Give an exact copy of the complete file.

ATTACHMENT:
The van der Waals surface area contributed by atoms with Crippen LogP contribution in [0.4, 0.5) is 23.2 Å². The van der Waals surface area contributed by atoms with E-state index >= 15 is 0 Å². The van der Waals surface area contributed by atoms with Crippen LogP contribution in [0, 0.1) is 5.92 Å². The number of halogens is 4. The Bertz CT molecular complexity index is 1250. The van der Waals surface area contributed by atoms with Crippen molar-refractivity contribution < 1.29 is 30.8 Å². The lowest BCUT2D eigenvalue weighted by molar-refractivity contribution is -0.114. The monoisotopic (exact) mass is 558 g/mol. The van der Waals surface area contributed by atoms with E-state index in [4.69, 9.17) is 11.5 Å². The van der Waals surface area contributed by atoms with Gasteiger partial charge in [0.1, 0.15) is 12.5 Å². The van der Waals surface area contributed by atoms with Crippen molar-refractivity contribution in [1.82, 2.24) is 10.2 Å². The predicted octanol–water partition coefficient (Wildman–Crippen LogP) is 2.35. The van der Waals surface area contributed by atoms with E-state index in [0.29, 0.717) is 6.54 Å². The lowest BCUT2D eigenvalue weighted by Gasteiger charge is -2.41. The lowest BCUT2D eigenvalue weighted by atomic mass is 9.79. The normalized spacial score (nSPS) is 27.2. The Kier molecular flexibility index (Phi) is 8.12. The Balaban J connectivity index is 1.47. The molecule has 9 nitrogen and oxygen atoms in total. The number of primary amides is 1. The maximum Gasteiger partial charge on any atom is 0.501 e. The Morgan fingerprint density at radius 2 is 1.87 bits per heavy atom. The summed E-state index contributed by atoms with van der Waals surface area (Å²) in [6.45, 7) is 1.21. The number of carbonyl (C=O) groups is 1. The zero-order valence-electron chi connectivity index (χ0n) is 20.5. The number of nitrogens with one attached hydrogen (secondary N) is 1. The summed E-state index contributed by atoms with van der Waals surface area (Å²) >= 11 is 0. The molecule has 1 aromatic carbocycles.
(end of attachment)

The van der Waals surface area contributed by atoms with Crippen LogP contribution in [0.4, 0.5) is 23.2 Å². The van der Waals surface area contributed by atoms with E-state index >= 15 is 0 Å². The van der Waals surface area contributed by atoms with Crippen LogP contribution in [0, 0.1) is 5.92 Å². The number of halogens is 4. The Bertz CT molecular complexity index is 1250. The van der Waals surface area contributed by atoms with Crippen molar-refractivity contribution < 1.29 is 30.8 Å². The lowest BCUT2D eigenvalue weighted by molar-refractivity contribution is -0.114. The monoisotopic (exact) mass is 558 g/mol. The van der Waals surface area contributed by atoms with E-state index in [4.69, 9.17) is 11.5 Å². The van der Waals surface area contributed by atoms with Gasteiger partial charge in [0.1, 0.15) is 12.5 Å². The van der Waals surface area contributed by atoms with Crippen molar-refractivity contribution in [1.82, 2.24) is 10.2 Å². The predicted octanol–water partition coefficient (Wildman–Crippen LogP) is 2.35. The van der Waals surface area contributed by atoms with E-state index in [0.29, 0.717) is 6.54 Å². The lowest BCUT2D eigenvalue weighted by Gasteiger charge is -2.41. The lowest BCUT2D eigenvalue weighted by atomic mass is 9.79. The normalized spacial score (nSPS) is 27.2. The Kier molecular flexibility index (Phi) is 8.12. The Balaban J connectivity index is 1.47. The molecule has 9 nitrogen and oxygen atoms in total. The number of primary amides is 1. The maximum Gasteiger partial charge on any atom is 0.501 e. The Morgan fingerprint density at radius 2 is 1.87 bits per heavy atom. The summed E-state index contributed by atoms with van der Waals surface area (Å²) in [6.45, 7) is 1.21. The number of carbonyl (C=O) groups is 1. The zero-order valence-electron chi connectivity index (χ0n) is 20.5. The number of nitrogens with one attached hydrogen (secondary N) is 1. The summed E-state index contributed by atoms with van der Waals surface area (Å²) >= 11 is 0. The molecule has 1 aromatic carbocycles.